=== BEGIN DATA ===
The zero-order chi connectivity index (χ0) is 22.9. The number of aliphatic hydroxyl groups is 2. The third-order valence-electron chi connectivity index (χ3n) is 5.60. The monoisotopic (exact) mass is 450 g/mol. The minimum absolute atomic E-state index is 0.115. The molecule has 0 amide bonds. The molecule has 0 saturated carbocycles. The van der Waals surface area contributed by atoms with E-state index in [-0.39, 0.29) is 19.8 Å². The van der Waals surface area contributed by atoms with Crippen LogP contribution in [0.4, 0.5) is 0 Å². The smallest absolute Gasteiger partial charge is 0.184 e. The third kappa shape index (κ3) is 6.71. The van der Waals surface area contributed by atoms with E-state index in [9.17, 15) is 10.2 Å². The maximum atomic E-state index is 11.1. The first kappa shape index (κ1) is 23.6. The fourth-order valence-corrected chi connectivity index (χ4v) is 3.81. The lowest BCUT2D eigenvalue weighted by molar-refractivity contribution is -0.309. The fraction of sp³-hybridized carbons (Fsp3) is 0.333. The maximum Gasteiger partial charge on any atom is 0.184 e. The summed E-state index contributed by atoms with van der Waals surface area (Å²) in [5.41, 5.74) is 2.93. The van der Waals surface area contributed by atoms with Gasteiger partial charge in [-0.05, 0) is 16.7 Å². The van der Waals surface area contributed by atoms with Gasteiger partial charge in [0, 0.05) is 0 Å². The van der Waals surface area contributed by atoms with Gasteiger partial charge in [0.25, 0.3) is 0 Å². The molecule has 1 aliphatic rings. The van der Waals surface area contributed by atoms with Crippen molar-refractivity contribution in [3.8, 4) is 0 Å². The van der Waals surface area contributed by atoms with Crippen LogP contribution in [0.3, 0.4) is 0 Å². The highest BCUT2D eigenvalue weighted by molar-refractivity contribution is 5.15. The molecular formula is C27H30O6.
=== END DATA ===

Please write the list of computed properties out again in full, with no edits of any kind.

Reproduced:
The zero-order chi connectivity index (χ0) is 22.9. The number of aliphatic hydroxyl groups is 2. The third-order valence-electron chi connectivity index (χ3n) is 5.60. The monoisotopic (exact) mass is 450 g/mol. The minimum absolute atomic E-state index is 0.115. The molecule has 0 amide bonds. The molecule has 0 saturated carbocycles. The van der Waals surface area contributed by atoms with E-state index in [-0.39, 0.29) is 19.8 Å². The van der Waals surface area contributed by atoms with Crippen LogP contribution in [0.4, 0.5) is 0 Å². The smallest absolute Gasteiger partial charge is 0.184 e. The third kappa shape index (κ3) is 6.71. The van der Waals surface area contributed by atoms with E-state index in [9.17, 15) is 10.2 Å². The maximum atomic E-state index is 11.1. The first kappa shape index (κ1) is 23.6. The fourth-order valence-corrected chi connectivity index (χ4v) is 3.81. The lowest BCUT2D eigenvalue weighted by molar-refractivity contribution is -0.309. The fraction of sp³-hybridized carbons (Fsp3) is 0.333. The maximum Gasteiger partial charge on any atom is 0.184 e. The summed E-state index contributed by atoms with van der Waals surface area (Å²) in [5.41, 5.74) is 2.93. The van der Waals surface area contributed by atoms with Gasteiger partial charge in [-0.05, 0) is 16.7 Å². The van der Waals surface area contributed by atoms with Gasteiger partial charge in [0, 0.05) is 0 Å². The van der Waals surface area contributed by atoms with Gasteiger partial charge in [0.25, 0.3) is 0 Å². The molecule has 1 aliphatic rings. The van der Waals surface area contributed by atoms with Crippen molar-refractivity contribution in [3.8, 4) is 0 Å². The van der Waals surface area contributed by atoms with Crippen LogP contribution in [0.3, 0.4) is 0 Å². The highest BCUT2D eigenvalue weighted by molar-refractivity contribution is 5.15. The molecular formula is C27H30O6.